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The Automatic BioData Scientist: using artificial intelligence to automate biomedical modelling


Faculty of Biology, Medicine and Health

Manchester United Kingdom Applied Mathematics Bioinformatics Biomedical Engineering Genetics Computer Science Mathematics Medicine Physics Statistics

About the Project

Mathematical models of biological systems seek to specify the complex mechanistic relationships between many measurable quantities over space and time. However, as our capability to generate experimental data improves, our ability to conceive of appropriate mechanistic descriptions, encoded in mathematics, to describe these biological phenomena has become a bottleneck. There are now more questions and data than can be thoroughly addressed given the number of computational biologists available.

One solution is to adopt a pure machine learning to “learn biology” and unravel the complex dependencies automatically from data. Deep neural networks (NNs) have been at the forefront of such advances in recent years fuelled by advances in computational machinery that have enabled NNs to scale to the analysis of large datasets and provide versatility over standard models. However, despite some successes in a range of biomedical research applications, NNs are often derided for their “black box” discoveries, lack of interpretability and the need for unrealistic quantities of training data.

The “Automatic BioData Scientist” project is an ambitious attempt to develop interpretable machine-based intelligence tools that enables biomedical researchers to perform complex experiments using data. The student will investigate novel learning strategies that will enable the addition of more structure and constraints within deep NNs and transform these into physically realistic statistical models. The student will also collaborate with a range of Manchester-based biomedical scientists to identify complex, but common, computational analyses whose solution requires automation. This is an excellent opportunity for a machine learning researcher to make a substantial impact in the introduction of AI approaches to biomedical research design.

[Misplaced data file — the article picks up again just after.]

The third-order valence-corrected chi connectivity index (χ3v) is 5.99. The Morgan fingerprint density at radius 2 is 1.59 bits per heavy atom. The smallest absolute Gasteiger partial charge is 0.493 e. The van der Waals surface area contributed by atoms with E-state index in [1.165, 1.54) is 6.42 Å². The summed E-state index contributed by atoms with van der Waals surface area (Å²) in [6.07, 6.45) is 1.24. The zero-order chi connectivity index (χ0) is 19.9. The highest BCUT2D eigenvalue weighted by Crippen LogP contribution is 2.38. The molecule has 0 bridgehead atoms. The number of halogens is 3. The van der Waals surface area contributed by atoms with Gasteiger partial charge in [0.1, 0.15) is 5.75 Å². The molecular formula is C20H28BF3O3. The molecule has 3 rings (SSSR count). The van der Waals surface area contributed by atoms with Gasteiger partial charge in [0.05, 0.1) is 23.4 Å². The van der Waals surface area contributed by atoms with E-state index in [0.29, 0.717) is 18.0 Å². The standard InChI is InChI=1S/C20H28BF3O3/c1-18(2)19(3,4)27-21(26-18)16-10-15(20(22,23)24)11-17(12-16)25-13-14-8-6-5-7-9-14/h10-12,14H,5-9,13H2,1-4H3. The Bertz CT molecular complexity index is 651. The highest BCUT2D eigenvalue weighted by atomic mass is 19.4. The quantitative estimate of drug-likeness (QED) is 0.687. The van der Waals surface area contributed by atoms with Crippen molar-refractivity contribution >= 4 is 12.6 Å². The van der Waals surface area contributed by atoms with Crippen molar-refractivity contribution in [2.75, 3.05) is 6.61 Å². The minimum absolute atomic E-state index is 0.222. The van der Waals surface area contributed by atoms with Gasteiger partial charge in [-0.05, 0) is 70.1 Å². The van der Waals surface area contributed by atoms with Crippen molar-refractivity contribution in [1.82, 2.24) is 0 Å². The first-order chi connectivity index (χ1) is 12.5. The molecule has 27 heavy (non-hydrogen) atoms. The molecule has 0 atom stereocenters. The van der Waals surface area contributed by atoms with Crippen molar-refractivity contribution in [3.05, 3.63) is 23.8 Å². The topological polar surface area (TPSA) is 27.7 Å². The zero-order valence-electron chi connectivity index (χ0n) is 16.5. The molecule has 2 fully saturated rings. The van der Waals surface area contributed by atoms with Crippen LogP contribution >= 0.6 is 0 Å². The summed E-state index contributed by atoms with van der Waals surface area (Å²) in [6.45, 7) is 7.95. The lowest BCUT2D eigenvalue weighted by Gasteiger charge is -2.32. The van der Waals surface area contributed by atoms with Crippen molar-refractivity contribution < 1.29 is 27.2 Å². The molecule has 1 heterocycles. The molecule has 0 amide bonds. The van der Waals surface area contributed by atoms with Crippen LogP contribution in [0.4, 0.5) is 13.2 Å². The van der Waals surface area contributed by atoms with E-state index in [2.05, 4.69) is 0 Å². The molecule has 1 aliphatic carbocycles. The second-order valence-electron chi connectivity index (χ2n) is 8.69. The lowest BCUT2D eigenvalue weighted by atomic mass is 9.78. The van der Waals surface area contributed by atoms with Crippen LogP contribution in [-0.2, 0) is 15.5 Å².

Candidates are expected to hold (or be about to obtain) a minimum upper second class honours degree (or equivalent) in a strongly mathematical subject (e.g. mathematics, statistics, engineering, physics, computer science). Candidates with experience in statistical modeling or machine learning and with an interest in biomedical applications are encouraged to apply.

For information on how to apply for this project, please visit the Faculty of Biology, Medicine and Health Doctoral Academy website (https://www.bmh.manchester.ac.uk/study/research/apply/). Informal enquiries may be made directly to the primary supervisor. On the online application form select PhD Bioinformatics

For international students we also offer a unique 4 year PhD programme that gives you the opportunity to undertake an accredited Teaching Certificate whilst carrying out an independent research project across a range of biological, medical and health sciences. For more information please visit http://www.internationalphd.manchester.ac.uk




Funding Notes

Applications are invited from self-funded students. This project has a Standard fee. Details of our different fee bands can be found on our website (View Website). For information on how to apply for this project, please visit the Faculty of Biology, Medicine and Health Doctoral Academy website (View Website).

As an equal opportunities institution we welcome applicants from all sections of the community regardless of gender, ethnicity, disability, sexual orientation and transgender status. All appointments are made on merit

References

Martens, K., and Yau. C. (2020) Neural Decomposition: Functional ANOVA with Variational Autoencoders, AISTATS.

Martens, K., and Yau, C. (2020) Translation-invariant feature-level clustering with Variational Autoencoders, AISTATS.

Martens, K., Campbell, K. R., and Yau. C. (2019) Decomposing feature-level variation with Covariate Gaussian Process Latent Variable Models, International Conference on Machine Learning.

Campbell, K. C., and Yau, C. (2018) Uncovering genomic trajectories with heterogeneous genetic and environmental backgrounds from single-cell and bulk population data, Nature Comms.

Rukat, T., Holmes, C., and Yau. C. (2018) Probabilistic Tensor Factorisation, International Conference on Machine Learning.

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